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Thursday, July 5, 2012

ObamaCare's Now a Bigger Mess

If the new health care law wasn't enough of a mess before last week's Supreme Court decision, that ruling actually added another layer of cost, complexity and political contentiousness to the bill.

By striking down part of the law that required states to expand their Medicaid programs, the court tossed a very hot potato into the laps of state lawmakers everywhere.

ObamaCare required states to increase eligibility for Medicaid to 133 percent of the poverty line, or roughly $30,000 per year for a family of four. The expansion would also make childless single men (a notoriously high-cost group) eligible for Medicaid for the first time. In all, about 40 percent of all the people projected to gain coverage under ObamaCare would do so via Medicaid.

But this imposed real costs on states. For example, the Medicaid expansion would cost New Jersey taxpayers roughly $35 billion over 10 years, and New Yorkers as much as $52 billion.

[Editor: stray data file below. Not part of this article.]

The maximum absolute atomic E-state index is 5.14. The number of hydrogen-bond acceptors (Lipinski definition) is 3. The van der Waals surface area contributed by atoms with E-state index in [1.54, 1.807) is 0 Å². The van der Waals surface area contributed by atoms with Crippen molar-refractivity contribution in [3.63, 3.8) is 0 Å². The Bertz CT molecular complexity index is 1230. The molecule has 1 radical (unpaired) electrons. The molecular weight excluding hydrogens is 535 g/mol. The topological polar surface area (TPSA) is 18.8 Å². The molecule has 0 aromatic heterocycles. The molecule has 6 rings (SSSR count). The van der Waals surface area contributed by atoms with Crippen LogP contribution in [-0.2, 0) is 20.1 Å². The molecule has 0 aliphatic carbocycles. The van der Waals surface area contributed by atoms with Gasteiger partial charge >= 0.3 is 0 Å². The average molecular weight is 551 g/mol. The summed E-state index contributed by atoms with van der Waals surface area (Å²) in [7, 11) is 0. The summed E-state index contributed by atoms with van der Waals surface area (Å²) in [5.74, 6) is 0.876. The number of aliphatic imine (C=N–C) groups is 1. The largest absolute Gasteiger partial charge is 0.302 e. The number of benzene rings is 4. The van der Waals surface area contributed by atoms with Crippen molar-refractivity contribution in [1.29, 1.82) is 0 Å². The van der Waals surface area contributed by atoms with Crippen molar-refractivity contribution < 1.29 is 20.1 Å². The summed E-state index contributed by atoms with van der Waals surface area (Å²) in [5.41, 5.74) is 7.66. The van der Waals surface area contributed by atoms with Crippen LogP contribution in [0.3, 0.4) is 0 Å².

Not surprisingly, many states balked — and now the high court has agreed: Congress can't strip all Medicaid funds from states that refuse the expansion, as the ObamaCare law threatened.

So what will state legislators do now?

If they agree to expand their Medicaid programs anyway, they'll be choosing to pile new costs on their state budgets and new taxes on their constituents.

And if a state doesn't expand its Medicaid program, most of those who would've been eligible for Medicaid will now become eligible for subsidies through ObamaCare's health-insurance exchanges. And those subsidies are paid in full by the feds.

Thus, New York, for example, would shift most of that $52 billion in new costs back to the federal government.

Of course, if states do shift those costs back to the feds, that will cause the federal cost of ObamaCare to skyrocket. If every state were to refuse to expand its Medicaid program, the feds would save roughly $130 billion in their share of Medicaid costs in 2014, but would have to pay $230 billion more in new exchange-based subsidies — for a net added cost of $100 billion. And that's just for the first year.

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